• DJ BUDDY RO
      0

    Respect!!!!!!!!

  • DJ Kee
      0

    I Say Bull shit!!! 8 tracks to Cds to Mp3s I say this again and again the equipment do not and will not make you a REAL DJ! its the soul of the music that flows to the people in the crowd.. the right of passage??? what world do you live in…. carrying a box or a crate for another dj was just work and thats all it was… I carried 1 bag for a DJ that I learn from.. I did not and don’t have to carry 20 bags to learn my craft nor lug around turntables it will be cool to learn the accent art of Scratching at home cause people today.. in the clubs I play don’t want to hear that shit…. all I need is my music= soul to create the art of making people have fun and bust a move to all I play.. PS.. I met Kool Herc spoke to him for 1hr and I asked Him what do you think of hiphop today… you know what he said? “I don’t listen to that bullshit!” and thats what I feel about a Dj saying ohhh to be a real Dj you gotta have turntables… move on!!!

  • Dj-Tonex

    its guys like you is why every jackass with some mp3s can call themselves a Dj…..dude drop dj from your name cause your a human ipod playlist not a dj.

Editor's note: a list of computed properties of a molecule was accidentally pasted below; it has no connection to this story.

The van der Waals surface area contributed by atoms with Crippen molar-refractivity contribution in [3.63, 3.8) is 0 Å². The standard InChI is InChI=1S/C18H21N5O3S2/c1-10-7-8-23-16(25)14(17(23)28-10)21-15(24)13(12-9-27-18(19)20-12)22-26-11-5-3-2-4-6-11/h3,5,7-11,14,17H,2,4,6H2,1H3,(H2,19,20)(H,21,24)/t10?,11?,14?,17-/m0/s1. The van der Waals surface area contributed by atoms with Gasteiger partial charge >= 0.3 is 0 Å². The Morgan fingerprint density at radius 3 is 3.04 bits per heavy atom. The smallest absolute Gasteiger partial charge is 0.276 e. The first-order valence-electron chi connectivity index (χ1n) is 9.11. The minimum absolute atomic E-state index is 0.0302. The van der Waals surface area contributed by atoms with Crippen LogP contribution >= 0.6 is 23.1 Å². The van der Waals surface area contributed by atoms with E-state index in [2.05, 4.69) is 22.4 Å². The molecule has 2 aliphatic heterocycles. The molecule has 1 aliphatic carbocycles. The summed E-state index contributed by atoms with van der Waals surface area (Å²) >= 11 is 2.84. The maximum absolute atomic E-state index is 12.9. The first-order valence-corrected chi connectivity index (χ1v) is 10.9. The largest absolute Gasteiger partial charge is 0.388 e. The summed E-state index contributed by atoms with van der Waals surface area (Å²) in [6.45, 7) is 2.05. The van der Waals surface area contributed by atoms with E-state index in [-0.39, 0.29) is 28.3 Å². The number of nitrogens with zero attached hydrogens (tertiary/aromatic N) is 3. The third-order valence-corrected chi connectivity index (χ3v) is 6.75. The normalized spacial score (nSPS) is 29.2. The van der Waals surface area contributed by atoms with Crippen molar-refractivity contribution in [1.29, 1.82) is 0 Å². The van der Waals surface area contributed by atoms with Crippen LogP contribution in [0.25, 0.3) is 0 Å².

• DJ Taurian
      0

    As a DJ who’s really just getting started, I respect everything you just said and I appreciate it. But I haven’t had the opportunity to learn from another Dj before me. Everything I’m learning now, I’m learning on my own. The culture has been so filled with competition that the older DJs don’t rock with the younger generation for some reason. Or maybe that’s just my neck of the woods. Everything I’m learning from the past and present, I’m learning on my own. How can a young DJ learn to respect the History of his craft if no one is willing to work with him?

  • DJ Taurian
      0

    As bad as i want to learn how to rock on a pair of 1200s, I never have. My first set was a pair of CDJs. And i often feel like I’m cheating myself by not knowing how to rock a pair of 1200s.